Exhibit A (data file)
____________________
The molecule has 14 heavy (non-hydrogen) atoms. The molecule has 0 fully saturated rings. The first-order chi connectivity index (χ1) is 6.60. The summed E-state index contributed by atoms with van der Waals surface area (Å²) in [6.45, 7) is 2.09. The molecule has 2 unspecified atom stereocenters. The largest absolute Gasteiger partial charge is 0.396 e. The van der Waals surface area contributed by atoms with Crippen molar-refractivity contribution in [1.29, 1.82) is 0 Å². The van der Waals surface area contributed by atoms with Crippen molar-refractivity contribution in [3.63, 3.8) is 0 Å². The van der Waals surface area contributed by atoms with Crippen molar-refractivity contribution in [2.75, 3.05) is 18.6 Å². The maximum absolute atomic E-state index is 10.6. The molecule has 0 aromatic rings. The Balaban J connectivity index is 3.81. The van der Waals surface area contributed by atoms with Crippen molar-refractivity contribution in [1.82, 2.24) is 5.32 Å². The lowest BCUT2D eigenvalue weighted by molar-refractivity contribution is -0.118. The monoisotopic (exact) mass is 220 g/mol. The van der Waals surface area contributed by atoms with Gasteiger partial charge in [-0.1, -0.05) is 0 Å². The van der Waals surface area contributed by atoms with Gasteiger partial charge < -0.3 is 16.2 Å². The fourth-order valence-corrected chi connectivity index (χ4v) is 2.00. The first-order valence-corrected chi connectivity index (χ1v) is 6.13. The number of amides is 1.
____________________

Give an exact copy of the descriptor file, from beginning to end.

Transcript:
The molecule has 14 heavy (non-hydrogen) atoms. The molecule has 0 fully saturated rings. The first-order chi connectivity index (χ1) is 6.60. The summed E-state index contributed by atoms with van der Waals surface area (Å²) in [6.45, 7) is 2.09. The molecule has 2 unspecified atom stereocenters. The largest absolute Gasteiger partial charge is 0.396 e. The van der Waals surface area contributed by atoms with Crippen molar-refractivity contribution in [1.29, 1.82) is 0 Å². The van der Waals surface area contributed by atoms with Crippen molar-refractivity contribution in [3.63, 3.8) is 0 Å². The van der Waals surface area contributed by atoms with Crippen molar-refractivity contribution in [2.75, 3.05) is 18.6 Å². The maximum absolute atomic E-state index is 10.6. The molecule has 0 aromatic rings. The Balaban J connectivity index is 3.81. The van der Waals surface area contributed by atoms with Crippen molar-refractivity contribution in [1.82, 2.24) is 5.32 Å². The lowest BCUT2D eigenvalue weighted by molar-refractivity contribution is -0.118. The monoisotopic (exact) mass is 220 g/mol. The van der Waals surface area contributed by atoms with Gasteiger partial charge in [-0.1, -0.05) is 0 Å². The van der Waals surface area contributed by atoms with Gasteiger partial charge < -0.3 is 16.2 Å². The fourth-order valence-corrected chi connectivity index (χ4v) is 2.00. The first-order valence-corrected chi connectivity index (χ1v) is 6.13. The number of amides is 1.